View from India: Financial inclusion for all through better design and distribution
Image credit: Sayan Nath on Unsplash
As a tool, fintech has been deployed by the government to improve operational efficiencies. However, tailored solutions are required for the financial inclusion of those citizens that are harder to reach.
When we look at the evolution of fintech in the country, there are two kinds of Indians who don’t go to banks. The first are the people who transact online, from home, office or anywhere and don’t necessarily go to a bank. The second are the unbanked people who don’t have enough money to open an account.
This second group often turns to informal platforms for loans. “Our vision is to rebuild India’s financial operating system to reach to the next 500 million people representing the category of unbanked people,” said Sahil Kini, chief executive officer and founder of Setu, an API (Application Programming Interface) infrastructure company.
Financial inclusion is crucial to economic growth. Key drivers of financial services like formal credits and loans, investments and insurance should reach the unbanked masses. “The lagging indicators of financial penetration include the fact that 95 per cent of credit products are EMIs (equated monthly installments) and only 10 per cent of the population has access to periodic income.
"Around 88 per cent of our population use mobile phones for payments and making purchases,” added Kini, who was part of the India Stack team that has created a financial technology revolution through UPI or Unified Payments Interface, Goods and Services Tax Network (GSTN) and Aadhaar.
Design and distribution are road blocks for financial inclusion. Financial products with a flexible tenure should replace cookie-cutter options. Financial products should be tailored depending on the individual’s occupation. This is because the farmer’s cash flow is different from that of the trader and the daily wage labourer. Generally, banks and non-banking financial services companies tend to have a standard set of both intermediaries and distribution strategy.
Setu is working with financial institutions to unbundle their financial infrastructure to offer a different suite of financial products that suit the requirement. This is for the unbanked masses and will happen through a distribution network. It also includes digital KYC (know your customer) overdraft accounts, fixed deposits benefit cards and bill payments. “We need to democratise funds for all,” summed up Kini.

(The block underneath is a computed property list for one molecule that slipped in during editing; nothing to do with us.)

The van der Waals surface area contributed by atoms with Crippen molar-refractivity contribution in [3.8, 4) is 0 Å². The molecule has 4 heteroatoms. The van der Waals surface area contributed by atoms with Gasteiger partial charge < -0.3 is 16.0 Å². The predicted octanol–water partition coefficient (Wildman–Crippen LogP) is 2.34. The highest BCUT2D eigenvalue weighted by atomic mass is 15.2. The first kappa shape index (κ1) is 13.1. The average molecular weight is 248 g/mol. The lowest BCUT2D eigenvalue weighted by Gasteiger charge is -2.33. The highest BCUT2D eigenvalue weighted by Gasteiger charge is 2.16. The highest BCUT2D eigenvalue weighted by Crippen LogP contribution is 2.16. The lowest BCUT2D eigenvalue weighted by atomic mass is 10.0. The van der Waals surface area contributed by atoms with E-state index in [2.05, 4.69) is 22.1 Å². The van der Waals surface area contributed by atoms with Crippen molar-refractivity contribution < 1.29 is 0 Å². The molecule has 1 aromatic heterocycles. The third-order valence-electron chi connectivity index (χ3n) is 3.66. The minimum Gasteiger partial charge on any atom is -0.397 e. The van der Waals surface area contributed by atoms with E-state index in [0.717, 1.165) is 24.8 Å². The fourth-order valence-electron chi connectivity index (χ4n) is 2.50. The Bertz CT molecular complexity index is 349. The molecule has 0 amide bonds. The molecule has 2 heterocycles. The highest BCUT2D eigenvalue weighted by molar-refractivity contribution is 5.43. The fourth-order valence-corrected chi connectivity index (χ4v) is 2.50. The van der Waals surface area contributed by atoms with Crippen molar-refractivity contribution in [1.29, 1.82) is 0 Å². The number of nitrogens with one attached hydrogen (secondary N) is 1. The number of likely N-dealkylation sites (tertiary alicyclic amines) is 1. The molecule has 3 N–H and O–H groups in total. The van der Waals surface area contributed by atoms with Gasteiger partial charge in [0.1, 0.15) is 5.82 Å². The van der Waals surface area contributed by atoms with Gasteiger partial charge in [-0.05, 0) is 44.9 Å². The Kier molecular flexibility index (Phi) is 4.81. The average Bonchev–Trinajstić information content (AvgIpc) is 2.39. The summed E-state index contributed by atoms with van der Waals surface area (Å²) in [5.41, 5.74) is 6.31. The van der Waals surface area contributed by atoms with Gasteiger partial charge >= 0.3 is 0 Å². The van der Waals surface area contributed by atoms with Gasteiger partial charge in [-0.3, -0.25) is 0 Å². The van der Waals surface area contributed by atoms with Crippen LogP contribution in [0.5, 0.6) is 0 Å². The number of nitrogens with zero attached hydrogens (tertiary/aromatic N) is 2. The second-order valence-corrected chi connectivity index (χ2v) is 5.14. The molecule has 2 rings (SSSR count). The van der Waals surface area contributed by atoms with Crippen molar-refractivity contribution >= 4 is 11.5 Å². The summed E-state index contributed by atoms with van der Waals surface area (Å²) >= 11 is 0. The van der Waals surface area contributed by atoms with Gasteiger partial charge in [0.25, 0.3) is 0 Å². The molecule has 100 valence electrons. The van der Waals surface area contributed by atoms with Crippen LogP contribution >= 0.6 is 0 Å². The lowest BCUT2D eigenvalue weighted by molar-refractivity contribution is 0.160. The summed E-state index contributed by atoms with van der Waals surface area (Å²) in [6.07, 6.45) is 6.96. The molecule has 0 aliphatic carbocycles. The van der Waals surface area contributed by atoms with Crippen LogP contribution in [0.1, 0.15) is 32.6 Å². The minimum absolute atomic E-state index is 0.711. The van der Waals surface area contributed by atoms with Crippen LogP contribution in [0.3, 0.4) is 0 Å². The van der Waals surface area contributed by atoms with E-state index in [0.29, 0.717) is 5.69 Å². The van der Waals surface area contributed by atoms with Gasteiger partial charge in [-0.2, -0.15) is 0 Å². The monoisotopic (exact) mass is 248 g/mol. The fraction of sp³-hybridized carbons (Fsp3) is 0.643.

Democratisation of funds is essential because India is a heterogeneous market, stratified by per capita income. Consequently, technology should be used effectively for inclusive development. “Over 41 per cent of our population is in the age group of 25-54 years. The income pyramid reveals that the next billion opportunity lies in the middle-income group who are mostly from tier cities. 90 per cent of our new internet users are from tier cities,” observed Jeyandran Venugopal, chief product and technology officer at Flipkart.
The middle-income consumer is value conscious, so the e-commerce company is packaging services with an accent on pricing and convenience. “India is a leader in digital inclusion and has added over 40 million internet users on a yearly average since 2013. But the country has more than 19,000 postal pin codes and many addresses are not systematised,” added Venugopal. The company has developed intelligent geo-coding systems using artificial intelligence and machine learning.
Saathi, Flipkart’s 2019 offering, is a smart assistive-interface feature in English and Hindi. With text and audio-based instructions, Saathi simulates a real-life shopping experience as rendered by a salesperson. “As per Google, voice search has 300-plus year-on-year growth and 40 per cent of internet consumers use voice as a search mechanism,” he explained. Flipkart has introduced a Hindi interface. The 2019 initiative aims to tap the next 200 million customers. Research revealed that inclusivity and engagement with native shoppers happens through a local dialect.
Flipkart also gets mobile traffic, which is why the apps should be as light as possible. The adoption of mixed mode pages is on the rise. Trust markers on page and seller and video-rating displays are introduced for emotional consumer connects. Other attractions include chat bots, brought in for a retail store experience.
In the near future, Flipkart is likely to leverage drone technology to scale last-mile delivery. As of now, huge warehouses rely on radio frequency identification (RFID) and drone technology to execute stocktaking procedures.
In a nutshell, the innovation explosion has been positive. This has led to the creation of new business models, besides enriching the economic landscape. The next stage of growth will benefit from innovation.
However, innovation also brings us to issues related to the flow of content across geographical boundaries. This raises concerns about privacy and security. Facial-recognition software needs to be made available on a large scale to augment content-related transactions.
Content gets picked up by artificial intelligence and automated systems. It’s only natural that the thrust is on AI governance, which revolves around commercial, social and military aspects for national security. Matters concerning AI governance and security will open up new avenues for employment.
These insights were shared at Carnegie India’s fourth annual Global Technology Summit (GTS). The event was supported by the Ministry of External Affairs and the Government of Karnataka.
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